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Trend 3.2 of the Boron Group (Group IIIA) Trends is that Aluminum, Gallium, Indium, and Thallium all form a range of compounds in the +3 oxidation state and compounds in the +1 oxidation state become progressively more stable down group III.

Why do Gallium, Indium, and Thallium form +3 oxidation states?[]

Aluminum, Gallium, Indium and Thallium all form stable compounds in the +3 oxidation state because when they lose three electrons they gain a Neon core. In other words, they goes back to having 8 valence electrons because they lose their one p electron and two s electrons. Looking at Gallium, Indium, and Thallium this may not make sense until you realize that electrons are lost from the outer shells first and that the d orbitals are inside the s orbitals because d orbitals go down in energy during ionization.

But why is the +1 oxidation state stable?[]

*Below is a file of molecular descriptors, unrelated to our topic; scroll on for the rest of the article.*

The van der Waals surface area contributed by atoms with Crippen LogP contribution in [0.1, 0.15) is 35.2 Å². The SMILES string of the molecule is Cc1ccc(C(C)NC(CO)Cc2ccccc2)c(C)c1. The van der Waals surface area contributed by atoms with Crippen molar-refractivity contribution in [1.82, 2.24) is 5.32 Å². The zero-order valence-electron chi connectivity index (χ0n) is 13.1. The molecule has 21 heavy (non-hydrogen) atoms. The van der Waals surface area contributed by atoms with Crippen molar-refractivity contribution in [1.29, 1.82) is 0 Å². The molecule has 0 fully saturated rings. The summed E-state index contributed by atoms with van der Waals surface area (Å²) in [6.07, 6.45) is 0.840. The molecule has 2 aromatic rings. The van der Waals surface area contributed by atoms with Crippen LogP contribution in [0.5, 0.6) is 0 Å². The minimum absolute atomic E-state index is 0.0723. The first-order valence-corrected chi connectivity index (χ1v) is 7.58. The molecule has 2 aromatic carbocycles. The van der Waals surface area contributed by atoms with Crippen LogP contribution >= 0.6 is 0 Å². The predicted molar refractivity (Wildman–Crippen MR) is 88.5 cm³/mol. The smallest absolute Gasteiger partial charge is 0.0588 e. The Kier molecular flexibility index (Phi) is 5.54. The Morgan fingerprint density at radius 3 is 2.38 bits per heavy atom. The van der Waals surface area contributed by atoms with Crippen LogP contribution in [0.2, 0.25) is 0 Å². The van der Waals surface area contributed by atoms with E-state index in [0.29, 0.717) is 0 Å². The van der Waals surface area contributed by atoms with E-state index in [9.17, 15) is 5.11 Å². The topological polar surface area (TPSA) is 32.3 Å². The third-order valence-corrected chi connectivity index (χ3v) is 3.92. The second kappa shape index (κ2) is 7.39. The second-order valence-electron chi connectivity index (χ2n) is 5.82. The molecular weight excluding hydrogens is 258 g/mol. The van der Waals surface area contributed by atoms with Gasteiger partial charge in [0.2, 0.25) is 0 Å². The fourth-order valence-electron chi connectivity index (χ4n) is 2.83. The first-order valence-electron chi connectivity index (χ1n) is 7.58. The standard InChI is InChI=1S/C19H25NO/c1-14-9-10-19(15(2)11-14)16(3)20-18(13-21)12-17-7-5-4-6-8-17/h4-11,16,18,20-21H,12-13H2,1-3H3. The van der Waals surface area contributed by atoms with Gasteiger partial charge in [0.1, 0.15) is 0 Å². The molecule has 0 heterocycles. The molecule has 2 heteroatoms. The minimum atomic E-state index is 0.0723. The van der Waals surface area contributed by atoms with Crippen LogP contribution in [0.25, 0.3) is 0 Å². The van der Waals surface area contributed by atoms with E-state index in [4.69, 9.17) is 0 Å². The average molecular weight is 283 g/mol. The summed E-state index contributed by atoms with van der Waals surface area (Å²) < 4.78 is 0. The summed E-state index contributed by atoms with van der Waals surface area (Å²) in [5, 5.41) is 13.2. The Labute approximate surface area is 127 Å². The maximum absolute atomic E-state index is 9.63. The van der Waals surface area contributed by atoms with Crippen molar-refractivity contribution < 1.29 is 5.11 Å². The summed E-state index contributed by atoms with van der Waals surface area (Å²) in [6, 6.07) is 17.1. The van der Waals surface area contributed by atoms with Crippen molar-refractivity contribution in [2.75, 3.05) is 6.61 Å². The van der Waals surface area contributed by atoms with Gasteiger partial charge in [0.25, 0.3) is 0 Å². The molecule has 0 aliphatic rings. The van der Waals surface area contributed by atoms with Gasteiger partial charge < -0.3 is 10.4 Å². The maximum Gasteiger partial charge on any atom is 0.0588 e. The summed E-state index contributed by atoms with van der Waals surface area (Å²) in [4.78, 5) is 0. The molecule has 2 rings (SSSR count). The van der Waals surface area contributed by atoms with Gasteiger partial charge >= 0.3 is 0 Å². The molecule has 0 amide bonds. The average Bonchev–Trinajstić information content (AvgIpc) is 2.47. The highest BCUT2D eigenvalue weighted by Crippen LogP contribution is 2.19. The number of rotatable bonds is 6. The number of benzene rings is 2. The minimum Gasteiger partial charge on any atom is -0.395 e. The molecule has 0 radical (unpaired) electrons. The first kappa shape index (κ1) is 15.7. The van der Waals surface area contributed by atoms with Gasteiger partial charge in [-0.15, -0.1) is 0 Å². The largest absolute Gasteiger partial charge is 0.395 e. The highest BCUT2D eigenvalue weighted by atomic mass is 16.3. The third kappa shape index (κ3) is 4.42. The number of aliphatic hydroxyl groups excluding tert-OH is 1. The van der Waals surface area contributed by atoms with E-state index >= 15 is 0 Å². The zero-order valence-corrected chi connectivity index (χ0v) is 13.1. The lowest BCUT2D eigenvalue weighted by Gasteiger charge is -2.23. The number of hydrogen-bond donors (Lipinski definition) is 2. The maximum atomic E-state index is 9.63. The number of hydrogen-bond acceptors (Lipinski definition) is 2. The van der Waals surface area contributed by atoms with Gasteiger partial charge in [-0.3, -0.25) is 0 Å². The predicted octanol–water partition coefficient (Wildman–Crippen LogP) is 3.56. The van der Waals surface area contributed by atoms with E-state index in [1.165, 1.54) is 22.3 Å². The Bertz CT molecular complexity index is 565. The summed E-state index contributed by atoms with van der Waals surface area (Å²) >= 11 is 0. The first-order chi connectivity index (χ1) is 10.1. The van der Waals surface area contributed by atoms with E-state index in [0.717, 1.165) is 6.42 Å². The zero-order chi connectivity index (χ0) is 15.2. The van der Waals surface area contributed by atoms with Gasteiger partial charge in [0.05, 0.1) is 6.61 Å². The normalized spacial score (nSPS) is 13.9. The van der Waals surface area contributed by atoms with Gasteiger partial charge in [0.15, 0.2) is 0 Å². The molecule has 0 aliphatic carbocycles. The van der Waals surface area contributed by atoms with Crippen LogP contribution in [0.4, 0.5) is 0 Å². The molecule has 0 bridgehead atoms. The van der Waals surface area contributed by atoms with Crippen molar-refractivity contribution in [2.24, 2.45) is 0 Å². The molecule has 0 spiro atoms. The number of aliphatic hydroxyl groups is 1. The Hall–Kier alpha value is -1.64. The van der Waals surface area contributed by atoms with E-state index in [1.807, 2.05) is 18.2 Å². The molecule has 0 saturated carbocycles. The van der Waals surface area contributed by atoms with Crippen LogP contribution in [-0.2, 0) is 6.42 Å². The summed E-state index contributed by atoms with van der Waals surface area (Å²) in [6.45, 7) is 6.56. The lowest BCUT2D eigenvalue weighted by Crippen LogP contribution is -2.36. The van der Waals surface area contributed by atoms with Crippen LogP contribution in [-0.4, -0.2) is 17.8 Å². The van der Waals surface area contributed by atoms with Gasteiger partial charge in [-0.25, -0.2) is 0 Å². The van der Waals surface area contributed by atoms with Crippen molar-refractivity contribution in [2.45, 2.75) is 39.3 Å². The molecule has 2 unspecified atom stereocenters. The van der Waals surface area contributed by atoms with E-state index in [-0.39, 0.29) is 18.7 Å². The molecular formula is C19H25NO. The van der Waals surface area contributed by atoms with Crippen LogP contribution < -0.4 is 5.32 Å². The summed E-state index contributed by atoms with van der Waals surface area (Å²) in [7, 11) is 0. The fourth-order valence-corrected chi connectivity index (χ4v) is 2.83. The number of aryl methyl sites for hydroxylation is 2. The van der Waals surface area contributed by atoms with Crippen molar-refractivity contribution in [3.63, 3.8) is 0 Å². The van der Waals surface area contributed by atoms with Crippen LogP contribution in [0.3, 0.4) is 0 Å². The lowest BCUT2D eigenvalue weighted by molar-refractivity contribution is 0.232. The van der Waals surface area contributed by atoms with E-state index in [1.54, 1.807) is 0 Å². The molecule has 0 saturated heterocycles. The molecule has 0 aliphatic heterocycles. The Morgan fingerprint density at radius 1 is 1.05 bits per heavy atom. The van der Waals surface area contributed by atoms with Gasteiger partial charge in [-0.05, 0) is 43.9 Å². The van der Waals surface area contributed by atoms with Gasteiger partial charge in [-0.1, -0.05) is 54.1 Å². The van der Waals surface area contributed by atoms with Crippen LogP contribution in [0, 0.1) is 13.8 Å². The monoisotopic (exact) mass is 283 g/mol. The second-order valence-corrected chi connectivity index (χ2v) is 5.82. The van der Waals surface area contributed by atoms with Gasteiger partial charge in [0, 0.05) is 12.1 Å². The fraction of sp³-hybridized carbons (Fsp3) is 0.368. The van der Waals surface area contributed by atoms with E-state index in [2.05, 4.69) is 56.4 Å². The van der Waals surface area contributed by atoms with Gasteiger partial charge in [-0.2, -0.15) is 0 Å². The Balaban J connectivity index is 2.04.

However, this does not explain why the +1 oxidation state becomes more stable down the column. In reality only Thallium is stable in the +1 oxidation state. Indium can occasionally form a +1 oxidation state but it is much, much more stable in +3 oxidation state. Gallium and Aluminum are very unstable in +1 oxidation state.

Why is Thallium okay with a +1 oxidation state?[]

Thallium is in the 6th row. In the 6th row are the Lanthanides which have 4f orbitals. Because the Lanthanides exist between Thallium and Cesium/Barium, there is a lot more shielding from the charge in the nucleus. This is known as the 6s inert pair effect. This means that only the p electron can participate in bonding and thus a +1 oxidation state.

But can’t Thallium be stable in a +3 oxidation state too?[]

Yes. Thallium can still be stable in a +3 oxidation state because when it will lose its outer most electrons first. The 6p and both 6s electrons would be lost bringing it to the Xenon core before the 4f orbitals and 5d orbitals would be lost. This is because during ionization the d orbitals go down in energy. This is also related to the relativistic effect . However, the idea that d orbitals go down in energy is enough to understand the trend.

Okay, but why is Indium occasionally stable in a +1 oxidization state?[]

When Indium loses one electron it leaves two s orbitals on the outside. This is best explained by the relativistic effect. It can also experience additional shielding from the d block.

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